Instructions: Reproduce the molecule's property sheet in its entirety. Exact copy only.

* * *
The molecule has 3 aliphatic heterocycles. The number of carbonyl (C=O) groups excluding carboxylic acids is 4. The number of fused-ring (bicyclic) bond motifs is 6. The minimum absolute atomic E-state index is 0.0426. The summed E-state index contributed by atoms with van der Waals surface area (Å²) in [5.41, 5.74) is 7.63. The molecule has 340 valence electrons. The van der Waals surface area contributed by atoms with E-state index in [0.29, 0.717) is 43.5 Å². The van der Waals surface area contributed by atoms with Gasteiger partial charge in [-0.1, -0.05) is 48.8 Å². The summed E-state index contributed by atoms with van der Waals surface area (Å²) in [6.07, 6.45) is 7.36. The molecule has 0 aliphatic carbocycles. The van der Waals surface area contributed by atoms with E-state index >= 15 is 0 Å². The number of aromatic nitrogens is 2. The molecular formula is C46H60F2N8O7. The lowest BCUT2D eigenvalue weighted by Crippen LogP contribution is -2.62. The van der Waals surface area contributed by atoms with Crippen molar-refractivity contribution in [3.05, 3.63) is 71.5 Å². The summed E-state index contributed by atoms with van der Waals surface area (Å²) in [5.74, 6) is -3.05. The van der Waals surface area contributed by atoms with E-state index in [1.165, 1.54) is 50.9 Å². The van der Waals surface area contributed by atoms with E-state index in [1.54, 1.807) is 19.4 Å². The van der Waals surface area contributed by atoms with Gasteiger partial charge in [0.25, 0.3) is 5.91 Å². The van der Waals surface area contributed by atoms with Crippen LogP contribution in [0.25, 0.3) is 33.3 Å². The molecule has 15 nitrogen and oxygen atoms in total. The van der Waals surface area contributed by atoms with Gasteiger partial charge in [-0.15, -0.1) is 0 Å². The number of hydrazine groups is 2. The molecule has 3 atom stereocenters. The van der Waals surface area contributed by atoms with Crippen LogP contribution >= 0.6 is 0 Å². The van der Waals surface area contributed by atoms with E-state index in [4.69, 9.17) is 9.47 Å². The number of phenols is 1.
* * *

The molecule has 3 aliphatic heterocycles. The number of carbonyl (C=O) groups excluding carboxylic acids is 4. The number of fused-ring (bicyclic) bond motifs is 6. The minimum absolute atomic E-state index is 0.0426. The summed E-state index contributed by atoms with van der Waals surface area (Å²) in [5.41, 5.74) is 7.63. The molecule has 340 valence electrons. The van der Waals surface area contributed by atoms with E-state index in [0.29, 0.717) is 43.5 Å². The van der Waals surface area contributed by atoms with Gasteiger partial charge in [-0.1, -0.05) is 48.8 Å². The summed E-state index contributed by atoms with van der Waals surface area (Å²) in [6.07, 6.45) is 7.36. The molecule has 0 aliphatic carbocycles. The van der Waals surface area contributed by atoms with E-state index >= 15 is 0 Å². The number of aromatic nitrogens is 2. The molecular formula is C46H60F2N8O7. The lowest BCUT2D eigenvalue weighted by Crippen LogP contribution is -2.62. The van der Waals surface area contributed by atoms with Crippen molar-refractivity contribution in [3.05, 3.63) is 71.5 Å². The summed E-state index contributed by atoms with van der Waals surface area (Å²) in [5.74, 6) is -3.05. The van der Waals surface area contributed by atoms with E-state index in [1.165, 1.54) is 50.9 Å². The van der Waals surface area contributed by atoms with E-state index in [1.54, 1.807) is 19.4 Å². The van der Waals surface area contributed by atoms with Gasteiger partial charge in [0.25, 0.3) is 5.91 Å². The van der Waals surface area contributed by atoms with Crippen LogP contribution in [0.25, 0.3) is 33.3 Å². The molecule has 15 nitrogen and oxygen atoms in total. The van der Waals surface area contributed by atoms with Gasteiger partial charge in [-0.15, -0.1) is 0 Å². The number of hydrazine groups is 2. The molecule has 3 atom stereocenters. The van der Waals surface area contributed by atoms with Crippen LogP contribution >= 0.6 is 0 Å². The van der Waals surface area contributed by atoms with E-state index in [4.69, 9.17) is 9.47 Å². The number of phenols is 1.